Chapter 6. The first person in fiction of the 1790s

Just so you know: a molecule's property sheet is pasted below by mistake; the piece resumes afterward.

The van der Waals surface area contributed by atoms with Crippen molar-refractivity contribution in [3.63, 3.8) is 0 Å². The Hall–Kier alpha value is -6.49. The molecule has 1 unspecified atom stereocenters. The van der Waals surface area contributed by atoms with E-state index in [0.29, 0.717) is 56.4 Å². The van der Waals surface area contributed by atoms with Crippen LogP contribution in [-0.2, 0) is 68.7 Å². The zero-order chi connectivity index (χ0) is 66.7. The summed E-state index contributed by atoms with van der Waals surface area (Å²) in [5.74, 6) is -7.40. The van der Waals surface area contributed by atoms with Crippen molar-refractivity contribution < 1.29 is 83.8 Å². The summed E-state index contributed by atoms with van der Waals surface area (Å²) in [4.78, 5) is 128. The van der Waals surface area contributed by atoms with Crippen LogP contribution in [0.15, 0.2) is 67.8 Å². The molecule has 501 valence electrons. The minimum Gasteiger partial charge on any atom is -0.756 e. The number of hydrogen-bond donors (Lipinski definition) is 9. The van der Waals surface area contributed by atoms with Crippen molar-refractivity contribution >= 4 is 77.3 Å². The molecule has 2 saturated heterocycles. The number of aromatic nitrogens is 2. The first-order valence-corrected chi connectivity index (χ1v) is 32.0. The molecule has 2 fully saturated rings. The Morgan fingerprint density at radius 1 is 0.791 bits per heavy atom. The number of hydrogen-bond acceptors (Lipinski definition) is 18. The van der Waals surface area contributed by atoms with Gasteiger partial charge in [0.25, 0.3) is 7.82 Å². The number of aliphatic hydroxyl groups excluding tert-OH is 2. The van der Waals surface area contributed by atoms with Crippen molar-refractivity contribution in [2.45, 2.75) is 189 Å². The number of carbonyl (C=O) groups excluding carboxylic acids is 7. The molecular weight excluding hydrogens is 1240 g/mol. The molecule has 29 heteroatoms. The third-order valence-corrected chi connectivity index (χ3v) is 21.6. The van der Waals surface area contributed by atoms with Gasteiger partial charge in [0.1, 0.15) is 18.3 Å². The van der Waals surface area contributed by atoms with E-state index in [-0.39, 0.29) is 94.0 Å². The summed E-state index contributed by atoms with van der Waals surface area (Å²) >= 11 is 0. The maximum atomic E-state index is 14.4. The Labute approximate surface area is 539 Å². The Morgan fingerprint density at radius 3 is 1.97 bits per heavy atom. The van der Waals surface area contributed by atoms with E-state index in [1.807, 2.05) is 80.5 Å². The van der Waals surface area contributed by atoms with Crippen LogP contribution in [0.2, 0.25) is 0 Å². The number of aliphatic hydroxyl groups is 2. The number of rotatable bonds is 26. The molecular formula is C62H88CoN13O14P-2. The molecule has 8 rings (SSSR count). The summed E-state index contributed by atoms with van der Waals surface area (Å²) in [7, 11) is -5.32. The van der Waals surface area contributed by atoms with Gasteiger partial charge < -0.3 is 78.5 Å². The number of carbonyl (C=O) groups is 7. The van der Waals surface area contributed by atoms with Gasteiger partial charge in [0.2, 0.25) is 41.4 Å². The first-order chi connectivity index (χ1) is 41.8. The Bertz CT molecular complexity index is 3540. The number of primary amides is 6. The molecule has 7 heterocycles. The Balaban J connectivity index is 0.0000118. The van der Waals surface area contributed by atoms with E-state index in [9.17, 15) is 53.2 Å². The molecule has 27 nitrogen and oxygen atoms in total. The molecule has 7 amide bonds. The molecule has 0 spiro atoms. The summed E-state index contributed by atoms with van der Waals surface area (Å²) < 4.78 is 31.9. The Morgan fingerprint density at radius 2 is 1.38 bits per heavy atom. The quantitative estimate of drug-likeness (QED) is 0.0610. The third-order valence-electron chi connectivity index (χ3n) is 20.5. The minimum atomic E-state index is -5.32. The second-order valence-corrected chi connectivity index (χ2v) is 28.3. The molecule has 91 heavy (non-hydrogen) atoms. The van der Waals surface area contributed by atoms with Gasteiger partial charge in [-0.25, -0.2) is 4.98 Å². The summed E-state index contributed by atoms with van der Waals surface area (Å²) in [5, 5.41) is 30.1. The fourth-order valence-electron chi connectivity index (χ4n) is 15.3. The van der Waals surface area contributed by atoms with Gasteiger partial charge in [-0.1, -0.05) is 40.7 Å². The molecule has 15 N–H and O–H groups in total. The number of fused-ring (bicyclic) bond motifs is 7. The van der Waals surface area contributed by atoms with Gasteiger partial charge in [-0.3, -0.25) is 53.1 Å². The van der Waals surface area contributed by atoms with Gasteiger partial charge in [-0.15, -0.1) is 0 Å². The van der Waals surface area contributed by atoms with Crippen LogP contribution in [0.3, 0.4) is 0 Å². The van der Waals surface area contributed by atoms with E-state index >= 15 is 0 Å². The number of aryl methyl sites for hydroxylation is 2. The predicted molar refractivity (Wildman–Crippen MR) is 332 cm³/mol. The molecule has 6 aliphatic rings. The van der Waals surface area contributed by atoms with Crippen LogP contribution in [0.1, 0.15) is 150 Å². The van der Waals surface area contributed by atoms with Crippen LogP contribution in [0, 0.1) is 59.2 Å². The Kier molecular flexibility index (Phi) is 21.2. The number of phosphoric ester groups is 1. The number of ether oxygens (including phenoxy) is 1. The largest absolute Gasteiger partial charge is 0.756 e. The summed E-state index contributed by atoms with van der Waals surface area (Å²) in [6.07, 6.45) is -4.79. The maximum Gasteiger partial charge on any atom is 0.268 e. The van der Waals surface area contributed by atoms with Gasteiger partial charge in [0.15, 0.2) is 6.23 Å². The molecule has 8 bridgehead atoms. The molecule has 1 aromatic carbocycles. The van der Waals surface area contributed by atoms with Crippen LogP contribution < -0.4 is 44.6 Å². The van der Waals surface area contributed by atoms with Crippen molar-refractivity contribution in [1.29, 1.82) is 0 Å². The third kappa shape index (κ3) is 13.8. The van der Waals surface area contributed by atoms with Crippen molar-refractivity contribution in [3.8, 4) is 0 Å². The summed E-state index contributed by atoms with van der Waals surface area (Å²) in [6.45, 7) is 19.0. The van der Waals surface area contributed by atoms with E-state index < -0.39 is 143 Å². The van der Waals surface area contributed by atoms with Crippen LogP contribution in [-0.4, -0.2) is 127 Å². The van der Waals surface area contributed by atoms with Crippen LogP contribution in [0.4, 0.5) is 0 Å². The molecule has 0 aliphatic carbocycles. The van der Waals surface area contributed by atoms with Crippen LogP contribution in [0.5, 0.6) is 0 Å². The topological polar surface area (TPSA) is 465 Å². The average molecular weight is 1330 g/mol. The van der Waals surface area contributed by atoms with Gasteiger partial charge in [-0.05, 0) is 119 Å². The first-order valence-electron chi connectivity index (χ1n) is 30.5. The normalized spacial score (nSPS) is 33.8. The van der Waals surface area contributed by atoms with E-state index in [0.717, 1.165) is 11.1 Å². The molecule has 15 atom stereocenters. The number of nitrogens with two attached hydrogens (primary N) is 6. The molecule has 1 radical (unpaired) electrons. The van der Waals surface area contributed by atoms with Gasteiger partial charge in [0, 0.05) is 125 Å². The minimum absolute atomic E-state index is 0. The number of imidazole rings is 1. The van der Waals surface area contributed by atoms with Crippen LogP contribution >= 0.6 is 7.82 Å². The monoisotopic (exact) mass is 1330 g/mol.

This article will examine the complexities of first-person narrative in lateeighteenth and early nineteenth-century fiction. Taking as its starting-pointSylvia Adamson’s ground-breaking work on shifts of point of view in Puritannarratives (see Adamson 1995), it shows that the Romantic period novel is alsoconcerned with exploring the potential complications of first-person perspective,frequently with a view to exposing political changes or contradictions.The authors focused on will be Mary Hays and Elizabeth Hamilton. Thefirst-person perspective in this period has often been identified as an unequivocaloutlet for Jacobin sympathies; this essay will use detailed stylistic analysis tosuggest that the picture may be more complicated. Building on recent work onfirst-person narrative from a narratological standpoint (see for example Phelan(2005)), I will show that an examination of texts from the 1790s and beyondcalls into question the traditional distinction between the ‘narrating’ and‘experiencing’ selves of first-person narrative. The novels and memoirs underdiscussion demonstrate instead the ability of the first person to contain within ita complex, ever-shifting range of deictic and ideological positions.